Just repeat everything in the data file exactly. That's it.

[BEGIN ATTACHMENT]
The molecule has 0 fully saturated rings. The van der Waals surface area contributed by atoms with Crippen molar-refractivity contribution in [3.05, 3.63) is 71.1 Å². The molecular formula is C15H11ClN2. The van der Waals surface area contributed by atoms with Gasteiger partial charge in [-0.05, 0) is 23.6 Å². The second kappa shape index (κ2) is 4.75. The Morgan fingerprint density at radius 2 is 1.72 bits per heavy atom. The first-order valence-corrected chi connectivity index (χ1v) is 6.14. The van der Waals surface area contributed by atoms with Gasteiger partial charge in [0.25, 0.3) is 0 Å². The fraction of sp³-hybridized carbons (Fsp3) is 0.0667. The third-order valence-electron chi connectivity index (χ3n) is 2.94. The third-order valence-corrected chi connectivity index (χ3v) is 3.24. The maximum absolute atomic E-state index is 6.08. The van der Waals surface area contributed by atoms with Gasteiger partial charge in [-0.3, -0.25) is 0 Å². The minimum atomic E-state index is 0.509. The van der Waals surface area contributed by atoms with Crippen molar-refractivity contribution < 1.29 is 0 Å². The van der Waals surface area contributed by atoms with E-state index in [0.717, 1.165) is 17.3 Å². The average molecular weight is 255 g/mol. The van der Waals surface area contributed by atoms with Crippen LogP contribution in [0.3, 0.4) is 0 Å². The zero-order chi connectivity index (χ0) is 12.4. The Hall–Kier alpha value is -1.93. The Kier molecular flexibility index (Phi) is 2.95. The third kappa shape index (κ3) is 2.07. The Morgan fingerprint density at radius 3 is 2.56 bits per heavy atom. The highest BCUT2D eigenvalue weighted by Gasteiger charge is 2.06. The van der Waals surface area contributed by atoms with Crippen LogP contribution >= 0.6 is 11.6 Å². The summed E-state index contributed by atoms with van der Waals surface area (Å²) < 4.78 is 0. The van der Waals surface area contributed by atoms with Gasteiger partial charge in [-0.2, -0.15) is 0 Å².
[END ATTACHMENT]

The molecule has 0 fully saturated rings. The van der Waals surface area contributed by atoms with Crippen molar-refractivity contribution in [3.05, 3.63) is 71.1 Å². The molecular formula is C15H11ClN2. The van der Waals surface area contributed by atoms with Gasteiger partial charge in [-0.05, 0) is 23.6 Å². The second kappa shape index (κ2) is 4.75. The Morgan fingerprint density at radius 2 is 1.72 bits per heavy atom. The first-order valence-corrected chi connectivity index (χ1v) is 6.14. The van der Waals surface area contributed by atoms with Gasteiger partial charge in [0.25, 0.3) is 0 Å². The fraction of sp³-hybridized carbons (Fsp3) is 0.0667. The third-order valence-electron chi connectivity index (χ3n) is 2.94. The third-order valence-corrected chi connectivity index (χ3v) is 3.24. The maximum absolute atomic E-state index is 6.08. The van der Waals surface area contributed by atoms with Gasteiger partial charge in [-0.3, -0.25) is 0 Å². The minimum atomic E-state index is 0.509. The van der Waals surface area contributed by atoms with Crippen molar-refractivity contribution < 1.29 is 0 Å². The van der Waals surface area contributed by atoms with E-state index in [0.717, 1.165) is 17.3 Å². The average molecular weight is 255 g/mol. The van der Waals surface area contributed by atoms with Crippen LogP contribution in [0.3, 0.4) is 0 Å². The zero-order chi connectivity index (χ0) is 12.4. The Hall–Kier alpha value is -1.93. The Kier molecular flexibility index (Phi) is 2.95. The third kappa shape index (κ3) is 2.07. The Morgan fingerprint density at radius 3 is 2.56 bits per heavy atom. The highest BCUT2D eigenvalue weighted by Gasteiger charge is 2.06. The van der Waals surface area contributed by atoms with Crippen LogP contribution >= 0.6 is 11.6 Å². The summed E-state index contributed by atoms with van der Waals surface area (Å²) < 4.78 is 0. The van der Waals surface area contributed by atoms with Gasteiger partial charge in [-0.2, -0.15) is 0 Å².